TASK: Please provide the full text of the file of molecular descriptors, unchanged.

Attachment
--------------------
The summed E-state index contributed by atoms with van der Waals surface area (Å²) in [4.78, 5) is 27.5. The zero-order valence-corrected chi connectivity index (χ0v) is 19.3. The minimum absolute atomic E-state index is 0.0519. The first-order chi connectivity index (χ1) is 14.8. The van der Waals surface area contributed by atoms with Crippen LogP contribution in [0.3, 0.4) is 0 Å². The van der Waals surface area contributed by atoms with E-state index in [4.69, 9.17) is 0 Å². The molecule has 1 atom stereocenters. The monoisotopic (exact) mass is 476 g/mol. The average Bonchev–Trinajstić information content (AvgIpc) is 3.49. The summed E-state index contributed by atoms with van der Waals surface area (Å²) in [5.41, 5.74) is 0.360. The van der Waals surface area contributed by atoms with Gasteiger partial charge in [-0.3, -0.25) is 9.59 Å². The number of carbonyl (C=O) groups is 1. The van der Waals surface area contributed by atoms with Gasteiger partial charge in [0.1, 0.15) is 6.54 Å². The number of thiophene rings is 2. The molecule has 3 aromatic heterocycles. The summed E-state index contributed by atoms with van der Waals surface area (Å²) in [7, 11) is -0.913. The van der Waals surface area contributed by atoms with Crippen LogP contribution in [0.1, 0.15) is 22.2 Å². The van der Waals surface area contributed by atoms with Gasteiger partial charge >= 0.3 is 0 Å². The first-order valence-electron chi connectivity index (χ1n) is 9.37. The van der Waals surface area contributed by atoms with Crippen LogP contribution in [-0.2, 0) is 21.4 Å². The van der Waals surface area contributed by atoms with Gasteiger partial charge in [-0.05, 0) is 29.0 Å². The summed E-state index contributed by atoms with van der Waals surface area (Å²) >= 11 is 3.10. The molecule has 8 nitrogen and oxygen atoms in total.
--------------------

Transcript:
The summed E-state index contributed by atoms with van der Waals surface area (Å²) in [4.78, 5) is 27.5. The zero-order valence-corrected chi connectivity index (χ0v) is 19.3. The minimum absolute atomic E-state index is 0.0519. The first-order chi connectivity index (χ1) is 14.8. The van der Waals surface area contributed by atoms with Crippen LogP contribution in [0.3, 0.4) is 0 Å². The van der Waals surface area contributed by atoms with E-state index in [4.69, 9.17) is 0 Å². The molecule has 1 atom stereocenters. The monoisotopic (exact) mass is 476 g/mol. The average Bonchev–Trinajstić information content (AvgIpc) is 3.49. The summed E-state index contributed by atoms with van der Waals surface area (Å²) in [5.41, 5.74) is 0.360. The van der Waals surface area contributed by atoms with Gasteiger partial charge in [-0.3, -0.25) is 9.59 Å². The number of carbonyl (C=O) groups is 1. The van der Waals surface area contributed by atoms with Gasteiger partial charge in [0.1, 0.15) is 6.54 Å². The number of thiophene rings is 2. The molecule has 3 aromatic heterocycles. The summed E-state index contributed by atoms with van der Waals surface area (Å²) in [7, 11) is -0.913. The van der Waals surface area contributed by atoms with Crippen LogP contribution in [0.1, 0.15) is 22.2 Å². The van der Waals surface area contributed by atoms with Gasteiger partial charge >= 0.3 is 0 Å². The first-order valence-electron chi connectivity index (χ1n) is 9.37. The van der Waals surface area contributed by atoms with Crippen LogP contribution in [-0.2, 0) is 21.4 Å². The van der Waals surface area contributed by atoms with Gasteiger partial charge in [-0.05, 0) is 29.0 Å². The summed E-state index contributed by atoms with van der Waals surface area (Å²) >= 11 is 3.10. The molecule has 8 nitrogen and oxygen atoms in total.